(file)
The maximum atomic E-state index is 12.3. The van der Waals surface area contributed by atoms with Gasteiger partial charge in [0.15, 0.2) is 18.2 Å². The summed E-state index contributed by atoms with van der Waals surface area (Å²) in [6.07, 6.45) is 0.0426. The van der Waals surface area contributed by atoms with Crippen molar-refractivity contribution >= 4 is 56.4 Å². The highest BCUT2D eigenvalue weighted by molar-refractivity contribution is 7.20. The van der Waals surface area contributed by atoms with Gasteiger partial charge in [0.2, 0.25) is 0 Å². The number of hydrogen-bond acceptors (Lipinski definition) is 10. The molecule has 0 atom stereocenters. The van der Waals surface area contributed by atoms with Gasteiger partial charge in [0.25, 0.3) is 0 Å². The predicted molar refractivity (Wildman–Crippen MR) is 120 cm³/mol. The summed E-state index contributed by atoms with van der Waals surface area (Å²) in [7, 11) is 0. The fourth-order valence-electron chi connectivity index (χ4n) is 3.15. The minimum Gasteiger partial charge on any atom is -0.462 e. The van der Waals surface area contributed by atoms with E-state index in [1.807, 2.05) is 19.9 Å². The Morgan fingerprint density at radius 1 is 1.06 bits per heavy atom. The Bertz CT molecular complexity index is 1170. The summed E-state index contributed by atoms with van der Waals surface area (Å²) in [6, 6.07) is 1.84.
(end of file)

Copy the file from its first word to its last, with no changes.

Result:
The maximum atomic E-state index is 12.3. The van der Waals surface area contributed by atoms with Gasteiger partial charge in [0.15, 0.2) is 18.2 Å². The summed E-state index contributed by atoms with van der Waals surface area (Å²) in [6.07, 6.45) is 0.0426. The van der Waals surface area contributed by atoms with Crippen molar-refractivity contribution >= 4 is 56.4 Å². The highest BCUT2D eigenvalue weighted by molar-refractivity contribution is 7.20. The van der Waals surface area contributed by atoms with Gasteiger partial charge in [0.2, 0.25) is 0 Å². The number of hydrogen-bond acceptors (Lipinski definition) is 10. The molecule has 0 atom stereocenters. The van der Waals surface area contributed by atoms with Gasteiger partial charge in [0.25, 0.3) is 0 Å². The predicted molar refractivity (Wildman–Crippen MR) is 120 cm³/mol. The summed E-state index contributed by atoms with van der Waals surface area (Å²) in [7, 11) is 0. The fourth-order valence-electron chi connectivity index (χ4n) is 3.15. The minimum Gasteiger partial charge on any atom is -0.462 e. The van der Waals surface area contributed by atoms with E-state index in [1.807, 2.05) is 19.9 Å². The Morgan fingerprint density at radius 1 is 1.06 bits per heavy atom. The Bertz CT molecular complexity index is 1170. The summed E-state index contributed by atoms with van der Waals surface area (Å²) in [6, 6.07) is 1.84.